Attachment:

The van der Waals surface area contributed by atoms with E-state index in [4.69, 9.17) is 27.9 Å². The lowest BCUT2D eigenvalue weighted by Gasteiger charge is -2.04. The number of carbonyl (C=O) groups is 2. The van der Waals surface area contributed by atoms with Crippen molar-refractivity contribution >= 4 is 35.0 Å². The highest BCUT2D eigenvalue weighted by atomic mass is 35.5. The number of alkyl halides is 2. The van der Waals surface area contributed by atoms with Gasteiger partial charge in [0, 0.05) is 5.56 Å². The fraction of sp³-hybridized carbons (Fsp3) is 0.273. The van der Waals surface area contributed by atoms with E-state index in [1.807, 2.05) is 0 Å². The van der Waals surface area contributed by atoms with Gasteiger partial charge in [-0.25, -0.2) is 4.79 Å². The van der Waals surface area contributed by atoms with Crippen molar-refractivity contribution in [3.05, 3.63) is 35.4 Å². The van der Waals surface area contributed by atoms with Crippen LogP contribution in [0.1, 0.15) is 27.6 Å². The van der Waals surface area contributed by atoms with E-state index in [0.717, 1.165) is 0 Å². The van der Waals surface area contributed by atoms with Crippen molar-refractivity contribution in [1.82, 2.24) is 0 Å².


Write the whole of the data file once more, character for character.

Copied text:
The van der Waals surface area contributed by atoms with E-state index in [4.69, 9.17) is 27.9 Å². The lowest BCUT2D eigenvalue weighted by Gasteiger charge is -2.04. The number of carbonyl (C=O) groups is 2. The van der Waals surface area contributed by atoms with Crippen molar-refractivity contribution >= 4 is 35.0 Å². The highest BCUT2D eigenvalue weighted by atomic mass is 35.5. The number of alkyl halides is 2. The van der Waals surface area contributed by atoms with Gasteiger partial charge in [0, 0.05) is 5.56 Å². The fraction of sp³-hybridized carbons (Fsp3) is 0.273. The van der Waals surface area contributed by atoms with E-state index in [1.807, 2.05) is 0 Å². The van der Waals surface area contributed by atoms with Gasteiger partial charge in [-0.25, -0.2) is 4.79 Å². The van der Waals surface area contributed by atoms with Crippen molar-refractivity contribution in [3.05, 3.63) is 35.4 Å². The van der Waals surface area contributed by atoms with Crippen LogP contribution in [0.1, 0.15) is 27.6 Å². The van der Waals surface area contributed by atoms with E-state index in [0.717, 1.165) is 0 Å². The van der Waals surface area contributed by atoms with Crippen molar-refractivity contribution in [1.82, 2.24) is 0 Å².